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I put away my idols: Time

By Charles Qualls

Let me ask you a question. Do you have idols that you worship? You’ve been encultured, or some of you trained even, to say ‘no.’ But I’d say, ‘Not so fast.’ By the way, don’t worry. That question wasn’t a setup. You are in great company as you read this.

There are other people reading this column, and who heard the sermon on which it’s based. If you get out today, you’ll see other people around you albeit from a safe distance hopefully. Every one of us you’ll encounter are also idol worshippers.

We started a new June sermon series at our church this week called “I Put Away My Idols.” Some of you may recall a song from some time back with the same title. So we’re going to take a gentle, and I hope helpful look at some of our idols this month.

We’ll see if we can’t tuck a few of these idols away. The Scripture on which this week’s sermon was based was Ephesians 5: 15-21. The idol we examine is “time,” a quantity that so many of us guard carefully. Many of us build our lives around our limited time. We have the illusion of managing it. We have people who try to teach us to maximize it. In the end, no matter what we do we all have the same amount of it.

Some things attempt to waste our time. Selfish or dysfunctional people, tasks, distractions, choices we’ve made or unexpected circumstances will come along. They all can soak up our precious resources and rob us of our most addictive substance: time. The apostle Paul would point out, though, that we are plenty capable of wasting our own time.

Paul seems convicted here of one important thing. Our time that we so idolize and love actually is a gift loaned to us by God. Our time is not so much ours independently. The apostle had begun this fifth chapter of his letter to the Ephesian Church with a pretty simple instruction. “Therefore be imitators of God, as beloved children, 2 and live in love, as Christ loved us and gave himself up for us, a fragrant offering and sacrifice to God.”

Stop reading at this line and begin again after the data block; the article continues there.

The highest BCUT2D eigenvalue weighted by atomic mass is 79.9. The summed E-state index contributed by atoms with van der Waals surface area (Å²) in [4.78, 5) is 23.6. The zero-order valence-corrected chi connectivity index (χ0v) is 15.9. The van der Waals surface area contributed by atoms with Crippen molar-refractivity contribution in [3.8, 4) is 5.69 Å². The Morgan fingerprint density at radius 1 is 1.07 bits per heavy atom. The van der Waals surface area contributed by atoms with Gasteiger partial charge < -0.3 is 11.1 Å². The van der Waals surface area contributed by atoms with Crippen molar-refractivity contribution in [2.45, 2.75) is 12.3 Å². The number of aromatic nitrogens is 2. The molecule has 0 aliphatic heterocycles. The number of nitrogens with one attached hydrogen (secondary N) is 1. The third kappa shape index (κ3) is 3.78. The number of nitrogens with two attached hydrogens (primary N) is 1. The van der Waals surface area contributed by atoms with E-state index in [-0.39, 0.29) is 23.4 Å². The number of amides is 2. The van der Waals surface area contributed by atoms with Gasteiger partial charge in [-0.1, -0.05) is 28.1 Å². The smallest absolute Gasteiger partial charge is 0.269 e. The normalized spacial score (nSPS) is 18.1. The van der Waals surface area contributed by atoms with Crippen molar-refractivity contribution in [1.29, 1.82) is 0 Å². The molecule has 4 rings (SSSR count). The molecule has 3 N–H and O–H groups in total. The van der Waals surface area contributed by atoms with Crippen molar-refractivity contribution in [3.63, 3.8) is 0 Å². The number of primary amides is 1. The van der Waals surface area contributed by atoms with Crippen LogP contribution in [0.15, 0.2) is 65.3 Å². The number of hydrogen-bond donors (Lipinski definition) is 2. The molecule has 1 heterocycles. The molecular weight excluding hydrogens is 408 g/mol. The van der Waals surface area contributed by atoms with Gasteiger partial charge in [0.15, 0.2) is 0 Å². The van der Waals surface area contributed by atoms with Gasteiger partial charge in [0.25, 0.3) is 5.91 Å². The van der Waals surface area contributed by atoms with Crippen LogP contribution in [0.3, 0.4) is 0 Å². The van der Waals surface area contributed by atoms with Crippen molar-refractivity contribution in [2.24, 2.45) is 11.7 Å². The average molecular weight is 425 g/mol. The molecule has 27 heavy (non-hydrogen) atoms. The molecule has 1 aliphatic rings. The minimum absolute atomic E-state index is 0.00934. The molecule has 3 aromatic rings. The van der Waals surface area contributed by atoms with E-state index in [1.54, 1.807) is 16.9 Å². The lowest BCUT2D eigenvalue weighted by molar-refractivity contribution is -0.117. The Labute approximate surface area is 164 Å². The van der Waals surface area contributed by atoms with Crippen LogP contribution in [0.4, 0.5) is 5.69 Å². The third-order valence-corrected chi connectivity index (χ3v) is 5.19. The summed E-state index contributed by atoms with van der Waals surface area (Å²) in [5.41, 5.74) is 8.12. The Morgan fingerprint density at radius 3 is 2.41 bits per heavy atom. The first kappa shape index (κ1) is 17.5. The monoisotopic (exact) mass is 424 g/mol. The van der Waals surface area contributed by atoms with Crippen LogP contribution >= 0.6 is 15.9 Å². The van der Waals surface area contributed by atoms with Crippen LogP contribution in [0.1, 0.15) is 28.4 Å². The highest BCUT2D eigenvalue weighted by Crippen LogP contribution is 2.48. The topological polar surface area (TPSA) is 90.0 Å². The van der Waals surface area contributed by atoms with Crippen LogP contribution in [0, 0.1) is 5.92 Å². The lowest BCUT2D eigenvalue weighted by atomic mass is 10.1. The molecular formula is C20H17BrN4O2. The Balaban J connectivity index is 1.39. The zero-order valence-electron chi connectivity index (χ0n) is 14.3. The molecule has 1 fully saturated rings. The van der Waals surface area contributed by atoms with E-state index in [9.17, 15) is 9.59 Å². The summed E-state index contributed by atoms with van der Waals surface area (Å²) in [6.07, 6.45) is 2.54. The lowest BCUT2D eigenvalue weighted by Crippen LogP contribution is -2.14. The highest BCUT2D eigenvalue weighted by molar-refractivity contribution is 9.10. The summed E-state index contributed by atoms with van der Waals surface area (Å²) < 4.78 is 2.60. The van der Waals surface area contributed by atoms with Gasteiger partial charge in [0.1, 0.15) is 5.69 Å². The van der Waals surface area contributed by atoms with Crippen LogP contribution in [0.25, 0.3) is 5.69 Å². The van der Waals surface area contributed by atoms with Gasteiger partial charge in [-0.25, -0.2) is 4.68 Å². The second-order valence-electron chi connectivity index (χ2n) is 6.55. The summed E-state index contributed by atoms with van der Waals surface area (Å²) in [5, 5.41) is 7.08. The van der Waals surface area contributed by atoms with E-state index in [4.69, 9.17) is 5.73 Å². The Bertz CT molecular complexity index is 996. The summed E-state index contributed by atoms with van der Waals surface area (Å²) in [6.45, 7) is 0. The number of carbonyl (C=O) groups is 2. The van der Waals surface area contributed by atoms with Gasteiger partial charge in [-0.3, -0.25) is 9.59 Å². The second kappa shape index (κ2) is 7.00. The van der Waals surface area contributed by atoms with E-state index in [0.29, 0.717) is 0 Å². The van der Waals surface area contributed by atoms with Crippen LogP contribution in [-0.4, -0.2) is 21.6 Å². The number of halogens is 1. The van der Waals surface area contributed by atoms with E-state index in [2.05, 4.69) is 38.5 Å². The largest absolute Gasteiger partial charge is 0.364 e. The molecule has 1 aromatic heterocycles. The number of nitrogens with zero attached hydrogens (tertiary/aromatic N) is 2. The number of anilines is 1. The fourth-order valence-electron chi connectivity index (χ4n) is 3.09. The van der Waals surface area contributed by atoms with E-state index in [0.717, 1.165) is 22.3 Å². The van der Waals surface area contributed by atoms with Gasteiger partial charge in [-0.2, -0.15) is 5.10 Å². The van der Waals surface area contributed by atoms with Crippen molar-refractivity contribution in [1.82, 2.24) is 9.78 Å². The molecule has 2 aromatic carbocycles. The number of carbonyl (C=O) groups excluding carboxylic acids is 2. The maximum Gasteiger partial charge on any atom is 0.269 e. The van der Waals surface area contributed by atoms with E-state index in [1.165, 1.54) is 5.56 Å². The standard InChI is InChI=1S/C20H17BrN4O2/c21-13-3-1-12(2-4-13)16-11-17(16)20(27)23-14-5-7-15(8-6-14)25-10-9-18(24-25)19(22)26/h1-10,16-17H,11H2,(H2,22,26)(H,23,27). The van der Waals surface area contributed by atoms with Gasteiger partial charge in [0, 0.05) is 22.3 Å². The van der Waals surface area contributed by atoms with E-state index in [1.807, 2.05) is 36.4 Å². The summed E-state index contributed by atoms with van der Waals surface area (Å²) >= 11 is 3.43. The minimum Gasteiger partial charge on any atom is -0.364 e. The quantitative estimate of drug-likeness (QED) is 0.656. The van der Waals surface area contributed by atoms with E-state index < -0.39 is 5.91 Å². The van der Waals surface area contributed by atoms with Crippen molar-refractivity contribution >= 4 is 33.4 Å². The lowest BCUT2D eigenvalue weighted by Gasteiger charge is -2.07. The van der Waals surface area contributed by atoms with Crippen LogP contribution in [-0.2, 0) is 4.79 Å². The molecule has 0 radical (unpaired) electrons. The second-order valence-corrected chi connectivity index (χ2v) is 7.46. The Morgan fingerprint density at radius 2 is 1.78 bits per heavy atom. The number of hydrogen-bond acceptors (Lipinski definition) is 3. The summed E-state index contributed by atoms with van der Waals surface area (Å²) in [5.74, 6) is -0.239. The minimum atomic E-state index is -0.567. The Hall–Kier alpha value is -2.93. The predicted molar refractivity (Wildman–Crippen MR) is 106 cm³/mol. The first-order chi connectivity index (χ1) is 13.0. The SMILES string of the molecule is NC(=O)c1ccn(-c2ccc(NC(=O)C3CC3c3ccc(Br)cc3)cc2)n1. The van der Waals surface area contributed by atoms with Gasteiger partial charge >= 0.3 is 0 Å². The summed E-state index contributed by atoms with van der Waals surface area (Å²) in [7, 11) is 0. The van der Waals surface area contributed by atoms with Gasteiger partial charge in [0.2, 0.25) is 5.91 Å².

When the Greeks talked about time, they used more than one word. Occasionally, one might refer to time using “chronos.” Your ear is attuned to our word “chronological” or “chronology.” This aspect of time was fixed. If someone asks you what time it is, that is chronos. Or, what time of day your church worships each Sunday. The other word they had for time was “kairos.” If you reflected back to the good ole’ days, that would be a more abstract and larger picture of kairos time. If you compared the era of the Great Depression to today’s global pandemic, that would be kairos.

Here, the apostle is focused on kairos. The larger glance at our “days,” the way we spend our time in general. Paul wants us to make the most of the little time we have in life. He says there is some baggage we need to stop bringing as we travel life’s journeys. He also commends some healthy ways of living in community that more closely reflect Christ. Those need to come on the journey with us always.

The implication is that many of the Ephesians, and by extension you and me, can waste time in general by living selfishly or harmfully. Instead, he appeals to us to live in healthier spiritual and interpersonal ways. In other words, to live in Christ-like community with one another. Fred Craddock, one of America’s most beloved pulpiteers, used to say that the longest journey we ever walk is the one between what we say we believe — or think — to what we actually do.

Now Paul says that there are some things, some ways of relating to others and to God, that we need to put in the past in order to use our time as we should. Our idolization of time may be less in a selfish hoarding of it, and more in assuming that it belongs to us in the first place. According to the apostle, God’s claim on time means it is supposed to be used living in ways that reflect the true God of our lives.

THE REV. DR. CHARLES QUALLS is pastor of Franklin Baptist Church. Contact him at 562-5135.